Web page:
The ABC is standing by its decision to shift Q+A from Monday to Thursday nights, despite early signs the program’s new timeslot may not be resonating with viewers.
This week’s episode of Q+A was watched by an average 280,000 metropolitan viewers, a drop of nearly a third when compared to the 411,000 people who watched the Monday, February 17, 2020 episode. Multiple ABC sources who spoke on the condition of anonymity say the decline in ratings has quickly become a talking point among staff at the broadcaster’s Ultimo headquarters.
Current affairs program Q+A, hosted by Hamish Macdonald, has moved to Thursday nights. Credit:Nic Walker
According to ratings provider OzTAM, a Q+A episode that focused on COVID-19 vaccines earlier this month netted 300,000 metropolitan viewers. Episodes that aired on February 3 and 10 last year (both Mondays) recorded 462,000 and 388,000 viewers respectively.
Despite the drop in ratings, an ABC spokeswoman said the broadcaster is “really happy with how Q+A is going”.
“The panels have been terrific and the discussions have been topical, lively and valuable for audiences,” she said. “It’s far too early to have any meaningful audience data – especially considering that in both weeks the program has been up against major sports events, both the cricket and the Australian Open.”
Year-on-year comparisons are complicated by last year’s bushfires and the early days of the coronavirus pandemic, with both events leading to a surge in TV viewing at the beginning of 2020. It’s also common for news and current affairs ratings to vary significantly from week to week.
Last November, for instance, Q+A nudged 490,000 metropolitan viewers one episode and then, just a fortnight later, dropped to 238,000 – lower than the ratings for the episodes that have screened so far in 2021.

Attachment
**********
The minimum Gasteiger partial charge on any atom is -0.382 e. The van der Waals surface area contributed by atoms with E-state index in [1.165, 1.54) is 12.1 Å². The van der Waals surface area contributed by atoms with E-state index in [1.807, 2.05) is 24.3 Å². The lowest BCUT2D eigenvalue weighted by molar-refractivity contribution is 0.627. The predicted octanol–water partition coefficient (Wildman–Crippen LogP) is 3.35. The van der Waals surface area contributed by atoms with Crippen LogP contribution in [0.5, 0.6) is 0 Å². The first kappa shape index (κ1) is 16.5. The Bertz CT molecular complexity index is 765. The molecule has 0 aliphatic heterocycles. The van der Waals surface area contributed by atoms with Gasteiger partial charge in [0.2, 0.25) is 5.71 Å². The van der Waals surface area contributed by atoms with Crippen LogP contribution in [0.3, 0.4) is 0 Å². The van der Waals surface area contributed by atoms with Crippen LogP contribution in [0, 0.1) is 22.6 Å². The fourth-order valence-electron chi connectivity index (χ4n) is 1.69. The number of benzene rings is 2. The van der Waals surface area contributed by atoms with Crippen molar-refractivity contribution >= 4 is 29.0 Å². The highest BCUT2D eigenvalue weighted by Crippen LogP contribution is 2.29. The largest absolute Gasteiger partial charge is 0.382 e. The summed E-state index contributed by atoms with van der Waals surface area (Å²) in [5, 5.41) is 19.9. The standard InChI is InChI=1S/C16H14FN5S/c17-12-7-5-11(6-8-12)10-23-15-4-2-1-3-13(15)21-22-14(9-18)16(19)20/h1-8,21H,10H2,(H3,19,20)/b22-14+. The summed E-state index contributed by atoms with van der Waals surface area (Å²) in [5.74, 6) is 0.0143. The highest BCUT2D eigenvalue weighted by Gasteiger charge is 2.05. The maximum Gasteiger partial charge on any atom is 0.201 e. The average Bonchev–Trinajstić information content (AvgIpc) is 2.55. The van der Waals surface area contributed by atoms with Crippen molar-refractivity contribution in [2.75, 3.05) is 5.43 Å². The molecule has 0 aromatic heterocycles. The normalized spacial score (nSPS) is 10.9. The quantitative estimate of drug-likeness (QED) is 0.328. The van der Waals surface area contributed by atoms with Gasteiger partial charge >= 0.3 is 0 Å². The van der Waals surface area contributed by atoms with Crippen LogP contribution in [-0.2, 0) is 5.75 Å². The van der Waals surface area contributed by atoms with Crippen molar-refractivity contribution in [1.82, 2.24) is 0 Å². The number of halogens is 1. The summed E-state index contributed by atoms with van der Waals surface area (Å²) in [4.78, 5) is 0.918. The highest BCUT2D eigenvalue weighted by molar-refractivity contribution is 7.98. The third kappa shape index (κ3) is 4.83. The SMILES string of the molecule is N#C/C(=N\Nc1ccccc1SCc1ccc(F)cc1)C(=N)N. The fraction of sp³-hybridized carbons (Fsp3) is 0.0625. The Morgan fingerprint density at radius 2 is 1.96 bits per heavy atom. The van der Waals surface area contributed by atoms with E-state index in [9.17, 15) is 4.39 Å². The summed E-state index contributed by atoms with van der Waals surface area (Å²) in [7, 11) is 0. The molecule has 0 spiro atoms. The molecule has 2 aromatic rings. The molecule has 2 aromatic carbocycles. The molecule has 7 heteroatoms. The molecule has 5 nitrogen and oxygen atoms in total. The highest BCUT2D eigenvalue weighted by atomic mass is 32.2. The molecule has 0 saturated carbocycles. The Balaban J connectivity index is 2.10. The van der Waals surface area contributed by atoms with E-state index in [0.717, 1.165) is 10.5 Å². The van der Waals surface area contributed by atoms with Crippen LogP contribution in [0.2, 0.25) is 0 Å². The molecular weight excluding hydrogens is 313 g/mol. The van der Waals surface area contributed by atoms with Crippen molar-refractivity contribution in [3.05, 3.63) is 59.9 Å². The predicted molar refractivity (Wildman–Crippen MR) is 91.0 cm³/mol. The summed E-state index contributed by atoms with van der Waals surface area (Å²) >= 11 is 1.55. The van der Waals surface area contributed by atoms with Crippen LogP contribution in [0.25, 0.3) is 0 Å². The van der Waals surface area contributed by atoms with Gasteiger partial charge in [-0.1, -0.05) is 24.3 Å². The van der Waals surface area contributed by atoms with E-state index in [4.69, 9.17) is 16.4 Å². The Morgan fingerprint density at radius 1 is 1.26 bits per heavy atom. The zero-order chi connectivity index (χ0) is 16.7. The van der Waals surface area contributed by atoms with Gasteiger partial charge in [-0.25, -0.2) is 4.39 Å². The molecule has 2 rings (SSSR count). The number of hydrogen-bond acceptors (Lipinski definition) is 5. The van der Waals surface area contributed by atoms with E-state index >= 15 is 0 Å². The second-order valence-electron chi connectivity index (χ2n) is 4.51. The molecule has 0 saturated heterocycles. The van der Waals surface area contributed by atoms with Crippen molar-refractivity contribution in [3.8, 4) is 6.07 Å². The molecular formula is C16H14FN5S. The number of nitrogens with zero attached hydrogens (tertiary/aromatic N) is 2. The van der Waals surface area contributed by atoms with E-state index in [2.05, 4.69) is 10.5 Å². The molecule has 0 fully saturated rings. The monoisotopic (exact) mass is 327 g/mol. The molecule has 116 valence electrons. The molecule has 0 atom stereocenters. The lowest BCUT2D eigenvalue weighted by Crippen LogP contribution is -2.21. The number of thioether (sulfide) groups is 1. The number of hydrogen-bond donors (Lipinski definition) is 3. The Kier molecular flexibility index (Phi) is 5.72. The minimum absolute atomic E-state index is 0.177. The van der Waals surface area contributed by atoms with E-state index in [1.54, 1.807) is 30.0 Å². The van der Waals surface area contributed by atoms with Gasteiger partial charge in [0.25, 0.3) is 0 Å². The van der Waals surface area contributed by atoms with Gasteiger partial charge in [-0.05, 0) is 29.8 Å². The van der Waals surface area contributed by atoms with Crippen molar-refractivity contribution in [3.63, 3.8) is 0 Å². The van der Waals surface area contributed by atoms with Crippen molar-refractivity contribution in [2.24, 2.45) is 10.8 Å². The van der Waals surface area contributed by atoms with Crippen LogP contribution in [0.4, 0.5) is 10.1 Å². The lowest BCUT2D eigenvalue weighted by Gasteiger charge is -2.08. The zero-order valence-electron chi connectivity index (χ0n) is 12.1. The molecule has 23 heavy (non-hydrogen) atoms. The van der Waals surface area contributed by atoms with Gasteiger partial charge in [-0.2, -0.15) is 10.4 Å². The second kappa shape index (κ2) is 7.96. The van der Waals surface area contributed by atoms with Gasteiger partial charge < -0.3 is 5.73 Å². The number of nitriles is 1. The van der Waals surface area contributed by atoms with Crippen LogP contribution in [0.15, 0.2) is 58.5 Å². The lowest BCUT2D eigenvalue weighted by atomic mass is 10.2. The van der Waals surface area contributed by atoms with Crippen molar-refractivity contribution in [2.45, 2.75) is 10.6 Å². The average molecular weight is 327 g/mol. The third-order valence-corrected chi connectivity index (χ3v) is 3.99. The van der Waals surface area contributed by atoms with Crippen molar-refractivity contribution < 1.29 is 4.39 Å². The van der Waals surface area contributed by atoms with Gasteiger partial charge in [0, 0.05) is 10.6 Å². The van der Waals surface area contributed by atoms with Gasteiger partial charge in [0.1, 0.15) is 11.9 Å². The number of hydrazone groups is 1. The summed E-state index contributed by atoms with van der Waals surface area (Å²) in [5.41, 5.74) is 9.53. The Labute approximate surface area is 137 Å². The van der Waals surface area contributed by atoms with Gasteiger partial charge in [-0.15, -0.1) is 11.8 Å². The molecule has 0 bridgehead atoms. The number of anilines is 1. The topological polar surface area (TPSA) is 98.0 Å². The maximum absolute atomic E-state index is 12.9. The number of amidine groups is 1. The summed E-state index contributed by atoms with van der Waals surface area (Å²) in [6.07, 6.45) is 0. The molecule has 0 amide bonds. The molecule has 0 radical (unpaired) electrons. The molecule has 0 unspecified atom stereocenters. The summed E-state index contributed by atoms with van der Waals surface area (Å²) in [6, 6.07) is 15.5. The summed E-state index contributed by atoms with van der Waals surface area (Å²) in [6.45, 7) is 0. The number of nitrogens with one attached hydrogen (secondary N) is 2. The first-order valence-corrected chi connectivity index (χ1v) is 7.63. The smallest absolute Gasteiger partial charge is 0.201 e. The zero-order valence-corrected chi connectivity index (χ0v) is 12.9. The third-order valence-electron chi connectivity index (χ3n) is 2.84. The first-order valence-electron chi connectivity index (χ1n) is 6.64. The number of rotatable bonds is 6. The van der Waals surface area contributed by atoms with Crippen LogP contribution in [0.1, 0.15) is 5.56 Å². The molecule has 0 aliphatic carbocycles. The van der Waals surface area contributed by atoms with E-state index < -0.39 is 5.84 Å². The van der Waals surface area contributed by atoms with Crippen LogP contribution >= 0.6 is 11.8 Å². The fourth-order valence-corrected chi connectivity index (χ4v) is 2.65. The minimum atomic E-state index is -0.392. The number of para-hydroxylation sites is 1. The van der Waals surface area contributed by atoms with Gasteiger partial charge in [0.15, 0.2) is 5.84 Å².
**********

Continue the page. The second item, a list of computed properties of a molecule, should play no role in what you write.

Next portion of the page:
It’s a similar story for breakfast TV programs such as Today and Sunrise, which gain or lose tens of thousands of viewers from one day to the next (Nine, Today’s broadcaster, is also the owner of this masthead). A number of factors can affect ratings, from particular guests booked, to major news events and more – even the weather plays a role: as Ten’s chief content officer Beverley McGarvey has explained, sunny weekend weather draws thousands to Australia’s beaches – sometimes at the expense of The Sunday Project’s ratings.
But it might not be Q+A’s performance that is giving ABC management food for thought, so much as the behaviour of viewers of the programs that surround it. Back Roads, which now screens directly before Q+A, has been netting well over 400,000 metropolitan viewers per episode in recent weeks. This means around 100,000 people have been changing channels once Back Roads ends.
Q+A debuted in 2008 and used to air on Monday nights at 9.35pm. The show, which gives audience members the chance to ask questions of high-profile panellists, is hosted by Hamish Macdonald and now goes to air on Thursdays at 8.30pm.
When ABC announced the timeslot change late last year, the broadcaster’s head of entertainment and specialist, Michael Carrington, said they wanted to “use the money we have to attract and engage the biggest audiences” – in other words, run Q+A closer to primetime to hopefully catch people before they switch over to streaming services.
Given the broadcaster’s Monday night schedule was already packed with shows like Four Corners and Media Watch, moving Q+A to a different night was the most feasible way of giving it an earlier run time.
Most Viewed in Culture
Source: Read Full Article